Background: Erectile dysfunction (ED) is an evolving health problem in the aging male population.
Chronic low-grade inflammation is a critical component of ED pathogenesis and a probable intermediate stage of
endothelial dysfunction, especially in metabolic diseases, with the inclusion of obesity, metabolic syndrome, and
Objective: This review will present an overview of preclinical and clinical data regarding common inflammatory
mechanisms involved in the pathogenesis of ED associated with metabolic diseases and the effect of antiinflammatory
drugs on ED.
Methods: A literature search of existing pre-clinical and clinical studies was performed on databases [Pubmed
(MEDLINE), Scopus, and Embase] from January 2000 to October 2019.
Results: Low-grade inflammation is a possible pathological role in endothelial dysfunction as a consequence of
ED and other related metabolic diseases. Increased inflammation and endothelial/prothrombotic markers can be
associated with the presence and degree of ED. Pharmacological therapy and modification of lifestyle and risk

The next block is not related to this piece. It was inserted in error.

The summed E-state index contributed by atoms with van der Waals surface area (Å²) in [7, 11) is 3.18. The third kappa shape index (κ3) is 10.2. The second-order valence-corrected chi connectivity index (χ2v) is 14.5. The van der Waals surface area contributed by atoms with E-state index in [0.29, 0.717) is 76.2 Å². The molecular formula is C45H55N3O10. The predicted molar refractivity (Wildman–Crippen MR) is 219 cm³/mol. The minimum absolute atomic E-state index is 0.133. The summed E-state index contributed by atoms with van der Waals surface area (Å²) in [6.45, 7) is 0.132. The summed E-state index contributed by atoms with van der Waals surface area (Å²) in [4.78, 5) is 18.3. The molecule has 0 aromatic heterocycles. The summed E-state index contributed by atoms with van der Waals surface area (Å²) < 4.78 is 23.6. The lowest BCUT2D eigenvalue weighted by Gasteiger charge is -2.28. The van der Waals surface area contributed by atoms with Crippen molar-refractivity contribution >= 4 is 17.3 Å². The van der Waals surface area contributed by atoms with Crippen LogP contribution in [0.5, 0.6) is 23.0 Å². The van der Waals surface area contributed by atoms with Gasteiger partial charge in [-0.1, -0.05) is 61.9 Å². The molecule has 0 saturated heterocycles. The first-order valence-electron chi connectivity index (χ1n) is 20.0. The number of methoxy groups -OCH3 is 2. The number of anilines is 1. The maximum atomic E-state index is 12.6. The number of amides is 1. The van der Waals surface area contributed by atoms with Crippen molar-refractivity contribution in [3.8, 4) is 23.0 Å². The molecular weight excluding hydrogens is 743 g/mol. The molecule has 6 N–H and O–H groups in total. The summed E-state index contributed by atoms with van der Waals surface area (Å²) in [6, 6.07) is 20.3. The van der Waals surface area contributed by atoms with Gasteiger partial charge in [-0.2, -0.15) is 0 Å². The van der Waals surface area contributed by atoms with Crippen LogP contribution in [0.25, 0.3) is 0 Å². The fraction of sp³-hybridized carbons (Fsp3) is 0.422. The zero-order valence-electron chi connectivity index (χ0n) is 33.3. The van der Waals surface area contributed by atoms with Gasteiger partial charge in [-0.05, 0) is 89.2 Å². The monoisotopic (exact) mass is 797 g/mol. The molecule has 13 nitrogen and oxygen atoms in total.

factors may have a significant role in the recovery of erectile response through reduction of inflammatory marker
Conclusion: Inflammation is the least common denominator in the pathology of ED and metabolic disorders. The
inflammatory process of ED includes a shift in the complex interactions of cytokines, chemokines, and adhesion
molecules. These data have established that anti-inflammatory agents could be used as a therapeutic opportunity
in the prevention and treatment of ED. Further research on inflammation-related mechanisms underlying ED and
the effect of therapeutic strategies aimed at reducing inflammation is required for a better understanding of the
pathogenesis and successful management of ED.